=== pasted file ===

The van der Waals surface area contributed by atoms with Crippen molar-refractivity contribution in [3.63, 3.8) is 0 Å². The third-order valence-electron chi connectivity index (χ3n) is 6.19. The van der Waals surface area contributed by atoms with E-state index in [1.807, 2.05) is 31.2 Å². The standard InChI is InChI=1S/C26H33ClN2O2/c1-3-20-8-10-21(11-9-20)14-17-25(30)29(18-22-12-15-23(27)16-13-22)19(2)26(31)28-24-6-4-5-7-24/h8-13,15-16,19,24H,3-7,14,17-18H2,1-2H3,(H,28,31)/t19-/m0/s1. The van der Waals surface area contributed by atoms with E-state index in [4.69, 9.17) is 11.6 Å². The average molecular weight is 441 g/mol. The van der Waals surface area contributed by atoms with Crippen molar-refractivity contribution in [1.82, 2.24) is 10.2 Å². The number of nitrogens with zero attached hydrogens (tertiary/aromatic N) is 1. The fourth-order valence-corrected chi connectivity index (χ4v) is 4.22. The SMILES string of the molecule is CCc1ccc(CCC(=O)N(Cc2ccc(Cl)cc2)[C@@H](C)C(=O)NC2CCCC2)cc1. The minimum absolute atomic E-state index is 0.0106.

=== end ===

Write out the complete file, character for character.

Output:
The van der Waals surface area contributed by atoms with Crippen molar-refractivity contribution in [3.63, 3.8) is 0 Å². The third-order valence-electron chi connectivity index (χ3n) is 6.19. The van der Waals surface area contributed by atoms with E-state index in [1.807, 2.05) is 31.2 Å². The standard InChI is InChI=1S/C26H33ClN2O2/c1-3-20-8-10-21(11-9-20)14-17-25(30)29(18-22-12-15-23(27)16-13-22)19(2)26(31)28-24-6-4-5-7-24/h8-13,15-16,19,24H,3-7,14,17-18H2,1-2H3,(H,28,31)/t19-/m0/s1. The van der Waals surface area contributed by atoms with E-state index in [4.69, 9.17) is 11.6 Å². The average molecular weight is 441 g/mol. The van der Waals surface area contributed by atoms with Crippen molar-refractivity contribution in [1.82, 2.24) is 10.2 Å². The number of nitrogens with zero attached hydrogens (tertiary/aromatic N) is 1. The fourth-order valence-corrected chi connectivity index (χ4v) is 4.22. The SMILES string of the molecule is CCc1ccc(CCC(=O)N(Cc2ccc(Cl)cc2)[C@@H](C)C(=O)NC2CCCC2)cc1. The minimum absolute atomic E-state index is 0.0106.